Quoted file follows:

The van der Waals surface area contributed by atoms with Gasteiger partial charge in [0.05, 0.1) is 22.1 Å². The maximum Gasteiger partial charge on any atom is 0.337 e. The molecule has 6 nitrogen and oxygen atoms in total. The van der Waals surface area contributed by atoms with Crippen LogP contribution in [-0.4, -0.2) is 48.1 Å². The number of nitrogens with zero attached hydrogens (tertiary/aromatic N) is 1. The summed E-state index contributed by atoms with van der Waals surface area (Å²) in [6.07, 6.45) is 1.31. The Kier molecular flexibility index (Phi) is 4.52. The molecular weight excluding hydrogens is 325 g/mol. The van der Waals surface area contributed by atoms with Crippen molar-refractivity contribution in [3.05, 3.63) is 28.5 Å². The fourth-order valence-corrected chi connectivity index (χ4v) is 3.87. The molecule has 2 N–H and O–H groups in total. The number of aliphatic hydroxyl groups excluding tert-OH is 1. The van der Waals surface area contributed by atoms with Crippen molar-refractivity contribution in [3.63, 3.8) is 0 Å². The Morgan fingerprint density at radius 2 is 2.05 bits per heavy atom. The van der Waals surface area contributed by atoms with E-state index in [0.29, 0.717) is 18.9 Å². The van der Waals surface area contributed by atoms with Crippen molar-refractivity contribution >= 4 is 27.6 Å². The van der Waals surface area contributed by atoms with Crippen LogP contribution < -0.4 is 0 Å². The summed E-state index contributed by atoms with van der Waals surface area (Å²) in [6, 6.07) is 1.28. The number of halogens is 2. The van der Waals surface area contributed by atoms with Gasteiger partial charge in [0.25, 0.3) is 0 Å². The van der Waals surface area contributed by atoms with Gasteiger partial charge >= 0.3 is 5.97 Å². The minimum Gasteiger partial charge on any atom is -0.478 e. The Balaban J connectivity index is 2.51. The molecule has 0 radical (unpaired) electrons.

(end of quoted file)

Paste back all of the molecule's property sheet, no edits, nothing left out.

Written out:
The van der Waals surface area contributed by atoms with Gasteiger partial charge in [0.05, 0.1) is 22.1 Å². The maximum Gasteiger partial charge on any atom is 0.337 e. The molecule has 6 nitrogen and oxygen atoms in total. The van der Waals surface area contributed by atoms with Crippen LogP contribution in [-0.4, -0.2) is 48.1 Å². The number of nitrogens with zero attached hydrogens (tertiary/aromatic N) is 1. The summed E-state index contributed by atoms with van der Waals surface area (Å²) in [6.07, 6.45) is 1.31. The Kier molecular flexibility index (Phi) is 4.52. The molecular weight excluding hydrogens is 325 g/mol. The van der Waals surface area contributed by atoms with Crippen molar-refractivity contribution in [3.05, 3.63) is 28.5 Å². The fourth-order valence-corrected chi connectivity index (χ4v) is 3.87. The molecule has 2 N–H and O–H groups in total. The number of aliphatic hydroxyl groups excluding tert-OH is 1. The van der Waals surface area contributed by atoms with Crippen molar-refractivity contribution in [3.63, 3.8) is 0 Å². The Morgan fingerprint density at radius 2 is 2.05 bits per heavy atom. The van der Waals surface area contributed by atoms with E-state index in [0.29, 0.717) is 18.9 Å². The van der Waals surface area contributed by atoms with Crippen molar-refractivity contribution >= 4 is 27.6 Å². The van der Waals surface area contributed by atoms with Crippen LogP contribution < -0.4 is 0 Å². The summed E-state index contributed by atoms with van der Waals surface area (Å²) in [6, 6.07) is 1.28. The number of halogens is 2. The van der Waals surface area contributed by atoms with Gasteiger partial charge in [0.25, 0.3) is 0 Å². The van der Waals surface area contributed by atoms with Gasteiger partial charge >= 0.3 is 5.97 Å². The minimum Gasteiger partial charge on any atom is -0.478 e. The Balaban J connectivity index is 2.51. The molecule has 0 radical (unpaired) electrons.